Symptoms and Signs
Many patients with multiple myeloma show no symptoms for many years. Eventually, most patients develop some evidence of the disease related to weakened bones (bone pain), decreased numbers of red or white blood cells (anemia, infections), and kidney disease or failure. As bones weaken, soft spots and fractures may develop. Destruction of the bone frequently increases the level of calcium in the blood, leading to symptoms of hypercalcemia such as loss of appetite, nausea, thirst, fatigue, constipation, and confusion. Decreases in the number of normal WBCs, RBCs, and platelets often result in recurrent infections, anemia, bleeding, and bruising. Bence Jones proteins can lodge in the kidneys and may permanently damage them. In some cases, an increase in the thickness (viscosity) of the blood may lead to headaches.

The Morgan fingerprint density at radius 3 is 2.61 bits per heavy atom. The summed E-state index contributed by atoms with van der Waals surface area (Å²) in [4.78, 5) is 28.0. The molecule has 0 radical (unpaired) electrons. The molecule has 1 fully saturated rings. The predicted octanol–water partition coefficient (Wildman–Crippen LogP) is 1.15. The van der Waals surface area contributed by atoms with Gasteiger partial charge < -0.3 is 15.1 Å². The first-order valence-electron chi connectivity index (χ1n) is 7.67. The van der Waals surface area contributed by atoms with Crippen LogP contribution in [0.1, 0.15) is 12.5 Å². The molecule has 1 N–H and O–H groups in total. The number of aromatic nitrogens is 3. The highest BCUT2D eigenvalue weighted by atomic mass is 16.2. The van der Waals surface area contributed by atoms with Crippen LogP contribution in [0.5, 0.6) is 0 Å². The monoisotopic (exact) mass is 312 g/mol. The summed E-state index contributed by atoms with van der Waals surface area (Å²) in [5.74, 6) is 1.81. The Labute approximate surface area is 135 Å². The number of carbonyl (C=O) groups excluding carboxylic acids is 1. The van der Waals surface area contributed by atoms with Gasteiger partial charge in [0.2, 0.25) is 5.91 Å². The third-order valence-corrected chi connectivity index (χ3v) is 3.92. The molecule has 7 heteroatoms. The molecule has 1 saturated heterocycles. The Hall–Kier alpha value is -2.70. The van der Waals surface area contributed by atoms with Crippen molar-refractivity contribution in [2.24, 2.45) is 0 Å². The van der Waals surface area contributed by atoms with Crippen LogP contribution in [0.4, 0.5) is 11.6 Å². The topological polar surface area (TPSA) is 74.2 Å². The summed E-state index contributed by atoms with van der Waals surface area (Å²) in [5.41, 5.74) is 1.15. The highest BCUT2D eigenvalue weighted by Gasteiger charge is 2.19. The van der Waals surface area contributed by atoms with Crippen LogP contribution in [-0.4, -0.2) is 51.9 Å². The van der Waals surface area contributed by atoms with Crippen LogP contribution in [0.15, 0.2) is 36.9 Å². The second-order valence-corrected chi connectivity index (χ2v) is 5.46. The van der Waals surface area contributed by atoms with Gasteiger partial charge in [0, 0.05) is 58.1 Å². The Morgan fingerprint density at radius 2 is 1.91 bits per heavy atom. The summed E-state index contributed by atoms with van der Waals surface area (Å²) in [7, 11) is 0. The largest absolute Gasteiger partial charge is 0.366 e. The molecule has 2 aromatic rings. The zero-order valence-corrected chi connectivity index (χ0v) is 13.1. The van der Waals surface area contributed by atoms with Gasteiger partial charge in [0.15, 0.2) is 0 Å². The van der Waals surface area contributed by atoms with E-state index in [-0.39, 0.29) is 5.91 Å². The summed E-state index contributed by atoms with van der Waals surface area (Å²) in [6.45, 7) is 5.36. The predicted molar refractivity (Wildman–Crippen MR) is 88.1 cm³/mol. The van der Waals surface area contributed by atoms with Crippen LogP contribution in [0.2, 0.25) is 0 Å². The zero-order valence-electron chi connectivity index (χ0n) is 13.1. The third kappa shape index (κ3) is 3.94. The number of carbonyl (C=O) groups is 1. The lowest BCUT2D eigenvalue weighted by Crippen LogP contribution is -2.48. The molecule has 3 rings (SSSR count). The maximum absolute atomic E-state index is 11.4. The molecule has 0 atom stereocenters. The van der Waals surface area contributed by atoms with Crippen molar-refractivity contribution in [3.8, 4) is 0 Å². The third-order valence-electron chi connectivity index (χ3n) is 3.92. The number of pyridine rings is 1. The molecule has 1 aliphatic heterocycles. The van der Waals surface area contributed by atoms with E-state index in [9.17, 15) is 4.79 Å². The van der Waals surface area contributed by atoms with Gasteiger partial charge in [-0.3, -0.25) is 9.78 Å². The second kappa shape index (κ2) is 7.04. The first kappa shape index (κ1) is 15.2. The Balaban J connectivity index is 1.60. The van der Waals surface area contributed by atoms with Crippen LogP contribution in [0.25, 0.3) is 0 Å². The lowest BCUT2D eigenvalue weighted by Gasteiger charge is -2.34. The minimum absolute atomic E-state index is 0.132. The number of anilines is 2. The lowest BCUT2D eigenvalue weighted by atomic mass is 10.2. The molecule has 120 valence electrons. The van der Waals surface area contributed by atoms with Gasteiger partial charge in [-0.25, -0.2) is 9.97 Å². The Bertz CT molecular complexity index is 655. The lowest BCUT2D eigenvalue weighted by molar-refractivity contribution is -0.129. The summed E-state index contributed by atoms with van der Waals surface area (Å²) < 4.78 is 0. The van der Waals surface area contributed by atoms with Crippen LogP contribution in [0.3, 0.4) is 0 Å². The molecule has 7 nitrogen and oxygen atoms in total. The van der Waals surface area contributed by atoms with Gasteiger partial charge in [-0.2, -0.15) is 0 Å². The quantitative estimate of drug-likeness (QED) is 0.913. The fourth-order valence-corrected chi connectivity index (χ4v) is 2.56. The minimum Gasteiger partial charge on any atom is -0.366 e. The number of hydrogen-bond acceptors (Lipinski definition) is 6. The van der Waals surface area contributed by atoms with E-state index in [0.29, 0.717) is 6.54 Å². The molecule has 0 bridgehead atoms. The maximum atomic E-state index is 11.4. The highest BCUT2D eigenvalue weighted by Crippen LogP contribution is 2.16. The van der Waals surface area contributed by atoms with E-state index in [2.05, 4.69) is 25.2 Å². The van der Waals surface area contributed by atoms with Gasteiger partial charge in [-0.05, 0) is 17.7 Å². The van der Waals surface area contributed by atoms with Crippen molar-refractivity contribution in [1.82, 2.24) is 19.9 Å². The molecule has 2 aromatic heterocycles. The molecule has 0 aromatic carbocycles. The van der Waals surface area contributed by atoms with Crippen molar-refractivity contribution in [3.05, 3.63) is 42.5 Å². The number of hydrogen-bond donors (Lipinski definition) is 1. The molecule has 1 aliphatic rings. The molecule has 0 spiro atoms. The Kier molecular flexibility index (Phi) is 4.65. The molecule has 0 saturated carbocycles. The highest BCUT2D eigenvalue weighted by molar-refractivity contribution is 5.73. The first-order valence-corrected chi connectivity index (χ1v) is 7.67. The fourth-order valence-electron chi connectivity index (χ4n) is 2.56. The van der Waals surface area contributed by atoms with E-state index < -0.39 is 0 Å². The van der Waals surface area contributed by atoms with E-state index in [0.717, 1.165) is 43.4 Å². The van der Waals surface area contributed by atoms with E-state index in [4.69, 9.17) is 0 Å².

Multiple myeloma is relatively uncommon. The American Cancer Society estimates that about 20,000 new cases of multiple myeloma are diagnosed each year in the U.S. and that a little over 10,000 people with multiple myeloma die. The cause of multiple myeloma is not yet known. The risk of developing it increases with age, with the majority of cases being diagnosed in patients 60 years or older. While there are a few families who have a higher incidence of multiple myeloma, most patients will not have any affected relatives. It is thought that the disease may be associated with a decrease in immune system function, occupational exposure to toxins and/or solvents, genetic factors, certain viruses, and radiation exposure.